With the World Series beginning on Monday in Boston there’s never a better time for a SERIES PREVIEW! St. Louis is trying to win its second title in three years, while Boston wants to defeat the same foes with which they “curse the reversed” nine years ago.
The argument can easily be made that Red Sox hitters looked absolutely foolish during the series. In fact, if not for three timely homeruns (two Grand Slams), the Red Sox were most likely going to lose that series. Sure, after three games they were 12-90 (.133) at the dish with 43 strikeouts but they seemed to solve Detroit’s puzzling pitching in Games 4 and 6. So in the latter half of the ALCS, Boston bats seemed to reverse the fortunes and get to the staff. Jonny Gomes has officially won the Left Field job and Will Middlebrooks has officially lost his spot at Third Base. Xander Bogaerts has looked ultra-patient (he’s 21!) in high-pressure situations and there’s no reason to assume Jacoby Ellsbury won’t keep playing like he did in Game 5, a 4-5 night. Their biggest worry is Games 3-5 when they must decide who starts at First Base: David Ortiz or Napoli? (I’d go with Ortiz even though he played a dismal series minus the huge Grand Slam.) Also, the rotation they are about to face, no matter how good Michael Wacha has been, is not up to the standard of a Scherzer or Verlander territory. That bodes well for Boston.
Boston’s offensive woes were mirrored by St. Louis in their series with the Los Angeles Dodgers. Before lighting up Clayton Kershaw in the 9-0 shellacking, they were batting a meager .133 against Dodgers arms. Yes, Zack Greinke and Kershaw are very good pitchers, but not managing much against Ryu, who had a 7-inning shutout performance, was a spot of worry. The Cardinals are getting back First Baseman and cleanup hitter Allen Craig, he of the .315 batting average and 29 doubles during the season. The struggles of Shortstop Pete Kozma (.067 BA) and David Freese (.190) should concern the Cardinals. Also, Matt Carpenter, the Second Baseman, may be the most valuable player the Cardinals have because he’s the lead-off hitter and the catalyst and averaged six pitches seen per at-bat in the NLCS. Six. Wow. He can force starters from the game early which, in postseason baseball, is extremely valuable.
The rotation for the Red Sox is headlined by one, revitalized Jon Lester. After his abysmal 2012 campaign he logged over 210 innings this year, but left a gallon of gas for the last mile. His average velocity on his fastball, per BrooksBaseball.net, is an astounding 94.28 MPH, which is high for a Starter. John Lackey must be considered the Game 2 starter because of his outrageous splits at home (6-3, 2.47 ERA) to away from Fenway (4-10, 4.48). It would also make more sense to start Lackey in Game 2 because Bucholz would be going on four days rest and he looked absolutely exhausted in the 5th inning of Saturday’s clincher against Detroit. Jake Peavy needs to pitch better, which he can do simply by not walking in a run, in his next start – most likely Game 4 in St. Louis.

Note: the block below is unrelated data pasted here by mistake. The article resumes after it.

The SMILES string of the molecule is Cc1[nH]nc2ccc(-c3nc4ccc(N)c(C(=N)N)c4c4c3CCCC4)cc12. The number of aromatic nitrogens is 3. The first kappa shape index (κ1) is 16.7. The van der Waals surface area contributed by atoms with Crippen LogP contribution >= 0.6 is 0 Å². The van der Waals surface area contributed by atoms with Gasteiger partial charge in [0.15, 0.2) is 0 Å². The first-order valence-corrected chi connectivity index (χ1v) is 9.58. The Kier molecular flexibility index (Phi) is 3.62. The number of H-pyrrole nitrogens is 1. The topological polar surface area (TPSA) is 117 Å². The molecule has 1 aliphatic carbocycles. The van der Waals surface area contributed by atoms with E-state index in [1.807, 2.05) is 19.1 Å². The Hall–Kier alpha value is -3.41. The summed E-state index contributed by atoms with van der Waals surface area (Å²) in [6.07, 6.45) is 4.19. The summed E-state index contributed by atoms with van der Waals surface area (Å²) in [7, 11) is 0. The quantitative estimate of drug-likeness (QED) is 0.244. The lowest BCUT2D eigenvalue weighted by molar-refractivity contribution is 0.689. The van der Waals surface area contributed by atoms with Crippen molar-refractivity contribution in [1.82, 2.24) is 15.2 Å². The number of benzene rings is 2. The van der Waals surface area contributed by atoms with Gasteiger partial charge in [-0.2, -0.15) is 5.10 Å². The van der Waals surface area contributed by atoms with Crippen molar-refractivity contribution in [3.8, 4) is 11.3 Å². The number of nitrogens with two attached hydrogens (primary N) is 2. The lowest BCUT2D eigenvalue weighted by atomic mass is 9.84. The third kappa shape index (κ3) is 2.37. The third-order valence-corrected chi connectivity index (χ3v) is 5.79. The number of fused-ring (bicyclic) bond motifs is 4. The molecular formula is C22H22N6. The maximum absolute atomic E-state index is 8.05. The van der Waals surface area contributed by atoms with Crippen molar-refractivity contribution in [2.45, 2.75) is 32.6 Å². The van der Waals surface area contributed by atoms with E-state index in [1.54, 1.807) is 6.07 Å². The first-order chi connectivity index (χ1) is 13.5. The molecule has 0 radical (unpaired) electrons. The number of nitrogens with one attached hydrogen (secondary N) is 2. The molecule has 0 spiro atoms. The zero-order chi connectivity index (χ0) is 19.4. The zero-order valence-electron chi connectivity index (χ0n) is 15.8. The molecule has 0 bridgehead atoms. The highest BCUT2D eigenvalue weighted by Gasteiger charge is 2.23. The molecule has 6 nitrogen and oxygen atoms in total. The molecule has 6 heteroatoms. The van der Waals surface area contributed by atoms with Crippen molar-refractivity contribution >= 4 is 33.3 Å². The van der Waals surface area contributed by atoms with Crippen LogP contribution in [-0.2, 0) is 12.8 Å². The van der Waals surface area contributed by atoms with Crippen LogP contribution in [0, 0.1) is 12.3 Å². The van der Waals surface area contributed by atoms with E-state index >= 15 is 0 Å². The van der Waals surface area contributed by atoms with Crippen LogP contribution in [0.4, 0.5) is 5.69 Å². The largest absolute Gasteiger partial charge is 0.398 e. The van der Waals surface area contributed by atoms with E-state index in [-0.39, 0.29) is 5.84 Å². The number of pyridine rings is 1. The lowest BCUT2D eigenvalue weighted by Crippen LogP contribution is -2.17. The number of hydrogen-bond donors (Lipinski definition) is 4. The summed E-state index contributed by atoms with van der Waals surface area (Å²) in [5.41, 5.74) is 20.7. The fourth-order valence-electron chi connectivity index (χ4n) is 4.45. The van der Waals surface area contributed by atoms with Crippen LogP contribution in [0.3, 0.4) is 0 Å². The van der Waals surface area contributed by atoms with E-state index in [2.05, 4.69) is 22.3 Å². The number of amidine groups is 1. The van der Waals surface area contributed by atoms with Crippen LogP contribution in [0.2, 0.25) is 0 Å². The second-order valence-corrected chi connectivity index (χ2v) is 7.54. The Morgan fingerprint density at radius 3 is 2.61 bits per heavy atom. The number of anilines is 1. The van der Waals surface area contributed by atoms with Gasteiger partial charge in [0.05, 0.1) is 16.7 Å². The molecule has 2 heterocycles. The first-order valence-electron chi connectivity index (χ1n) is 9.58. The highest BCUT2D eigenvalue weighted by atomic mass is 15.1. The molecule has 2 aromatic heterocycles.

As mentioned before, the St. Louis rotation isn’t loaded til near explosion with the best of the new shiny toys, but they do have a few decent arms they can throw. Michael Wacha and Adam Wainwright, while good in their respects, won’t be able to come close to being in Scherzer/Verlander echelon. That means more trouble for the back-end as Joe Kelly and Lance Lynn will most likely watch a lot of balls sail into the gaps in St. Louis, a hitter-friendly venue. Lynn is your quintessential “Jekyll and Hyde” guy. He ranked ninth in the National League in strikeouts this year, but also fourth in walks and fifth in hit batsmen. They won’t repeat the performance of Detroit’s third and fourth starter, especially not a playing-out-of-his-mind Anibal Sanchez. So while their rotation might not be as good as Detroit, their bullpen (which is what really cost MoTown the series) is superb. Trevor Rosenthal, Seth Maness, and Carlos Martinez all show more shutdown ability than Jose Veras or Joaqin Benoit. Even Edward Mujica struggled down the stretch; he’s a competent 6th or 7th inning arm Matheny shouldn’t have a problem going to in a jam.
Notice Carlos Beltran’s conspicuous absence from the St. Louis page? Yeah, that’s because he’s the one that the Cardinals lineup will hinge around. The dude is CLUTCH – more than those ESPN commercials – and is playing in his first World Series in his illustrious 15-year career. Hitting .308 in the NLCS didn’t hurt, including some crucial base hits. Beltran will be looking to continue that hot-hitting streak against the vulnerable back of the Red Sox rotation.
Clay Bucholz could be starting a high-pressure Game 3 in St. Louis if the Sox split 1-1 at home so the crucial first game in Busch Stadium will come down to Bucholz. Who is he anyway? Is he the 9-0 1.71 ERA guy from the first half of the year or the guy who labors in the fifth inning and gives up three homeruns in two games? Since the latter is the most recent we must believe he is trending that way, therefore Bucholz must come out and be a stopper for this Red Sox team that will need his best contribution possible in Game 3.
While it’s impressive the Cardinals are even in this series after losing Mega-Super-Extra-Bright-Star Albert Pujols to greed – ehrm, the Angels – just two seasons ago, the Boston Red Sox have been carried here by Dustin Pedroia and David Ortiz. They won’t let the Cardinals stand in their way of a complete reversal and shutting up all the haters who projected them as cellar-dwellers in the AL East.
Pick: Boston in 6 Games